Thursday, February 20, 2014

Across the Rio Grande

Almost all of our group arrived in Honduras on Sunday as planned.  Twenty-three of the twenty-five in our group were present and accounted for in Houston on Saturday night.  The only problem was that Larry’s and Phyllis’s flight from Denver was cancelled.  They were delayed one day.  We tasked our guide Alejandro to go to San Pedro Sula to get them on Monday while the rest of us scoped the schools and communities that the Santa Barbara Rotarians wanted us to consider in addition to completing the kindergarten in Las Brisas del Pinal. René Vazquez, who was re elected president of the Santa Barbara Rotary Club met with our group at dinner on Sunday night to discuss the potential projects and the communities the club recommended for us.  We also discussed our preliminary schedule for the week ahead.

Steve Rith-Najarian, a Bemidji Rotarian and one of our LARA leaders, arranged with Avis to rent five, four-wheel drive, extended cab pick-up trucks from their San Pedro Sula lot upon our arrival on Sunday. and 24 people (our group and René) to visit three remote villages.  Without Alejandro and his Land Cruiser on Monday, there was not room for everyone inside the trucks.  Some people needed to ride in the backs of the trucks.  Kade Platta and Yester Voss hopped in back of one truck, and Dan and Mary Hymans climbed in back of another. The ride did not seem that bad at first, but it did not take long before we were off of the paved road and climbing up and down steep hillsides on deeply-rutted, dusty, dirt roads.  After the first stop, most of those in back were ready to switch.

The only one who stayed in back for the entire day was Kade, the high school senior.  He wanted to experience as much of every scene as he possibly could: men carrying loads of firewood on the backs of horses, little 3-wheeled taxis (a driver in front and room for two in back) zipping by us at hair-pin turns, bright yellow flowers on trees without leaves (characteristic of tropical dry-season conditions), young women carrying babies on their hips as youngsters ran ahead, men wearing high rubber boots (as snake protection) and carrying machetes on their way to work in small fields on the steep slopes, skinny cattle foraging on roadside vegetation, chickens dashing from side-to-side across the road, and toothless, elderly women waving “adios” from the doorways of small, brightly-colored one-room houses.  This is Kade’s first time outside of the USA.  All the reading he has done at home does not compare with the power of each new, first-hand encounter.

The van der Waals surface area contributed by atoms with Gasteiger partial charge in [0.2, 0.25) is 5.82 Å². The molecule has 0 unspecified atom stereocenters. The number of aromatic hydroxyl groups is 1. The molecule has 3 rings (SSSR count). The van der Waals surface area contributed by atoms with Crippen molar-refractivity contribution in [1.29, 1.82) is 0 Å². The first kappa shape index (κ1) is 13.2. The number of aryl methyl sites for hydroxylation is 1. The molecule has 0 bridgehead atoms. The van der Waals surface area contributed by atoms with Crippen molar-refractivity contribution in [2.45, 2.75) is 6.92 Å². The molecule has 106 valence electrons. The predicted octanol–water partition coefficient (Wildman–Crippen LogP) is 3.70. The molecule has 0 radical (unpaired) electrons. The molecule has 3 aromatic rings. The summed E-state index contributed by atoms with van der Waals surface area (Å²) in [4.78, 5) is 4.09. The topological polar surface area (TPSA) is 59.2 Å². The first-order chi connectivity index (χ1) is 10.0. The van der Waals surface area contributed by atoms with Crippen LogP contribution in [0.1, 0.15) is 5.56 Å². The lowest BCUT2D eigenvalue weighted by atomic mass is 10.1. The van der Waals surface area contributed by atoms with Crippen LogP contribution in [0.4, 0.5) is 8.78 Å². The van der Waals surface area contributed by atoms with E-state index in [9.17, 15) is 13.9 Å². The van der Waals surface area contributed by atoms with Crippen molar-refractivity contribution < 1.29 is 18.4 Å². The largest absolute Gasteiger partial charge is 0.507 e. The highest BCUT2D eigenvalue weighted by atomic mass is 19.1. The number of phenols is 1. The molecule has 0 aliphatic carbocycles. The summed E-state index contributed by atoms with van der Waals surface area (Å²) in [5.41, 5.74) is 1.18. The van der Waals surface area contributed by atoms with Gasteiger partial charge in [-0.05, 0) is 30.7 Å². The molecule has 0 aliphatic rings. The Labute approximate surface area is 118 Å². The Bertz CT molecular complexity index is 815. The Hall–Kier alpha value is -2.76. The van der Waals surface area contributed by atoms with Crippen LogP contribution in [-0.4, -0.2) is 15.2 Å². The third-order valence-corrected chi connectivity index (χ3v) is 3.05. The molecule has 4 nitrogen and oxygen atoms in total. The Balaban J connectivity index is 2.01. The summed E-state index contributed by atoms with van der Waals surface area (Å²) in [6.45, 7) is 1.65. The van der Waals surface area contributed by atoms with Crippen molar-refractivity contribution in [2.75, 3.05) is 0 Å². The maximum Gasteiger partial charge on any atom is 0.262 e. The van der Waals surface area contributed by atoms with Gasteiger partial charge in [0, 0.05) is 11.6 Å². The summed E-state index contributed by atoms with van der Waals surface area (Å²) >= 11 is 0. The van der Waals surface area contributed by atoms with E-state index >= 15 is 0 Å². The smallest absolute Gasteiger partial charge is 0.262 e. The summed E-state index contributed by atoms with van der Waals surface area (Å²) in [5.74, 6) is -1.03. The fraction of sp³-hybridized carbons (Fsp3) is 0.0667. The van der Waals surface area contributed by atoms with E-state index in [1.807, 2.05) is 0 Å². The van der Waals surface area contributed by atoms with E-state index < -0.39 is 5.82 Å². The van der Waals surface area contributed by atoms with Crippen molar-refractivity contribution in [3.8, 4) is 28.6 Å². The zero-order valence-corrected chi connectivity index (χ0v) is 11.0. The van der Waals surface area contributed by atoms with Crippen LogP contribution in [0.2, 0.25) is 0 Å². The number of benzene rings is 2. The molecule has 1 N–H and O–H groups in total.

We crossed one of several Honduran rivers called “Rio Grande.”  This one was the Rio Grande de Otoro.  There was a long narrow bridge across the wide river and a sign warning that no more than one vehicle should be one the bridge at any time.  We needed the four-wheel drive capability in several places along the way.  Our most distant school is only about thirty kilometers (18 miles) southwest of Santa Barbara, but it was a 90 minute journey.

The little village of Teocinte (N 14⁰45.705’, W 088⁰17.242’) sat on a steep hillside.  Part of a group followed a woman up the road to her bright pink house, where she showed the group her pig and chickens.  She lamented the educational challenges that kids face in her village:  forty elementary kids and one teacher.  How can they learn?  Our Santa Barbara Rotarian said that, if we replace the roof, the kids at least will have a functional school house.  Without that much, the kids spend more time dodging the water falling on their desks than they do listening to the teacher.

The largest school we visited has seventy-five students and three teachers in the village of San Jeronimo (N 14⁰59.460’, W 088⁰17.660’), about 15 km northwest of Santa Barbara.  The teachers eagerly embraced Chris Lindsey’s proposal to establish communications between their students and Chris’s students at the charter school in Ashland.  They did not want just one age-group to participate.  All three teachers wanted all of their students involved in the project.

By the time we returned to Santa Barbara and dropped off Chris Keenan to order materials for the first two projects, it was getting late.  Our last potential project is only about 6 km north of Santa Barbara in the village of Los Anices (N 14⁰56.893’, W 088⁰12.591’), near the Santa Barbara Mountain National Forest Reserve.  By the time we arrived, the teachers had taken their bus rides home.  They asked representatives of the local Parents’ Association to meet us and show us the problem with their school house.  Rotarians had replaced the roof at this little two-room school several years ago, but now the wooden trusses are riddled with termite holes.  Unless the trusses are replaced, the roof will soon collapse.

We returned to our base in Santa Barbara without visiting the day care center that the Rotarians want us also to consider.  It is in the city.  If we have sufficient funds and time by the end of the week, we may be able to assist with it.  For now, we needed to debrief about what we had seen and how we wanted to serve.  Each community had high hopes for our help.

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